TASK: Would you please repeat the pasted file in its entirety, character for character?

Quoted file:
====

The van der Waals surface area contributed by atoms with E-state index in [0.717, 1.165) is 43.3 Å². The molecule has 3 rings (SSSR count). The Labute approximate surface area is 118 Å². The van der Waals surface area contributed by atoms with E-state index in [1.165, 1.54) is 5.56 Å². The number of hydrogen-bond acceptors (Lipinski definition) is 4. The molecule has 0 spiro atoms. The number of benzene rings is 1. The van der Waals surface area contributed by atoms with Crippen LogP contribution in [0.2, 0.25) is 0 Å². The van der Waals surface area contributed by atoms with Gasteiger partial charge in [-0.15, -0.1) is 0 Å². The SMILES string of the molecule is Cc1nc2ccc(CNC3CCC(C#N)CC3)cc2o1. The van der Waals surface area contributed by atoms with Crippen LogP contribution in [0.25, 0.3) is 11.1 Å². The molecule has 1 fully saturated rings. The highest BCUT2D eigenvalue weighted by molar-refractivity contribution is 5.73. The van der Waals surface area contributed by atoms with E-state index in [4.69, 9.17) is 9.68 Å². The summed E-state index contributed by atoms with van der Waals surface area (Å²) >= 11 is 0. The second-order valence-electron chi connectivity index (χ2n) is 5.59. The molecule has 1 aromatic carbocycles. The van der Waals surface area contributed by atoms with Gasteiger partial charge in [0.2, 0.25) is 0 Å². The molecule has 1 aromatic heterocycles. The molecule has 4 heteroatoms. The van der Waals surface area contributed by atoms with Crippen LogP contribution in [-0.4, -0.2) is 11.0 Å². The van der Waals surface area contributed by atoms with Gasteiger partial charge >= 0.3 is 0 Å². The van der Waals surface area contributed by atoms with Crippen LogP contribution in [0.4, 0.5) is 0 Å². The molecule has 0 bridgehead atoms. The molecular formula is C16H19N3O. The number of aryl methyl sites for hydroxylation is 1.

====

The van der Waals surface area contributed by atoms with E-state index in [0.717, 1.165) is 43.3 Å². The molecule has 3 rings (SSSR count). The Labute approximate surface area is 118 Å². The van der Waals surface area contributed by atoms with E-state index in [1.165, 1.54) is 5.56 Å². The number of hydrogen-bond acceptors (Lipinski definition) is 4. The molecule has 0 spiro atoms. The number of benzene rings is 1. The van der Waals surface area contributed by atoms with Crippen LogP contribution in [0.2, 0.25) is 0 Å². The van der Waals surface area contributed by atoms with Gasteiger partial charge in [-0.15, -0.1) is 0 Å². The SMILES string of the molecule is Cc1nc2ccc(CNC3CCC(C#N)CC3)cc2o1. The van der Waals surface area contributed by atoms with Crippen LogP contribution in [0.25, 0.3) is 11.1 Å². The molecule has 1 fully saturated rings. The highest BCUT2D eigenvalue weighted by molar-refractivity contribution is 5.73. The van der Waals surface area contributed by atoms with E-state index in [4.69, 9.17) is 9.68 Å². The summed E-state index contributed by atoms with van der Waals surface area (Å²) >= 11 is 0. The second-order valence-electron chi connectivity index (χ2n) is 5.59. The molecule has 1 aromatic carbocycles. The van der Waals surface area contributed by atoms with Gasteiger partial charge in [0.2, 0.25) is 0 Å². The molecule has 1 aromatic heterocycles. The molecule has 4 heteroatoms. The van der Waals surface area contributed by atoms with Crippen LogP contribution in [-0.4, -0.2) is 11.0 Å². The van der Waals surface area contributed by atoms with Gasteiger partial charge >= 0.3 is 0 Å². The van der Waals surface area contributed by atoms with Crippen LogP contribution in [0.4, 0.5) is 0 Å². The molecule has 0 bridgehead atoms. The molecular formula is C16H19N3O. The number of aryl methyl sites for hydroxylation is 1.